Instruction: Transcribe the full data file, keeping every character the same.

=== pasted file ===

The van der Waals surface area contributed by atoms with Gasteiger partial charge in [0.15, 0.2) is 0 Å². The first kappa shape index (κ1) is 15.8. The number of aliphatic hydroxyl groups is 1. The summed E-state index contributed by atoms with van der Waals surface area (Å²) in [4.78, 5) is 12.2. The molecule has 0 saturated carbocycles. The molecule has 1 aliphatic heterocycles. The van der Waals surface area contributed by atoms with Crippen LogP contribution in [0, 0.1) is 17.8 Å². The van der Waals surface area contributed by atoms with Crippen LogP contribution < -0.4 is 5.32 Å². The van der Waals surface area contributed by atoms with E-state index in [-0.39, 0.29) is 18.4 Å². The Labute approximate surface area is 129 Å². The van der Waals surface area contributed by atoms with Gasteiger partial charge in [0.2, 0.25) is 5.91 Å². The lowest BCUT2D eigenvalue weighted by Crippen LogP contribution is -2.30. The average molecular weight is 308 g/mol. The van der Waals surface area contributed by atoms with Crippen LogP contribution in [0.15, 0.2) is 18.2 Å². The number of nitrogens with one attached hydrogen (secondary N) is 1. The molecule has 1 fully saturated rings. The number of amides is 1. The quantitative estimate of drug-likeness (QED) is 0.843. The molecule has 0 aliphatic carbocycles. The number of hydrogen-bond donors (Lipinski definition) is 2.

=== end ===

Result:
The van der Waals surface area contributed by atoms with Gasteiger partial charge in [0.15, 0.2) is 0 Å². The first kappa shape index (κ1) is 15.8. The number of aliphatic hydroxyl groups is 1. The summed E-state index contributed by atoms with van der Waals surface area (Å²) in [4.78, 5) is 12.2. The molecule has 0 saturated carbocycles. The molecule has 1 aliphatic heterocycles. The van der Waals surface area contributed by atoms with Crippen LogP contribution in [0, 0.1) is 17.8 Å². The van der Waals surface area contributed by atoms with Crippen LogP contribution < -0.4 is 5.32 Å². The van der Waals surface area contributed by atoms with E-state index in [-0.39, 0.29) is 18.4 Å². The Labute approximate surface area is 129 Å². The van der Waals surface area contributed by atoms with Gasteiger partial charge in [0.2, 0.25) is 5.91 Å². The lowest BCUT2D eigenvalue weighted by Crippen LogP contribution is -2.30. The average molecular weight is 308 g/mol. The van der Waals surface area contributed by atoms with Crippen LogP contribution in [0.15, 0.2) is 18.2 Å². The number of nitrogens with one attached hydrogen (secondary N) is 1. The molecule has 1 fully saturated rings. The number of amides is 1. The quantitative estimate of drug-likeness (QED) is 0.843. The molecule has 0 aliphatic carbocycles. The number of hydrogen-bond donors (Lipinski definition) is 2.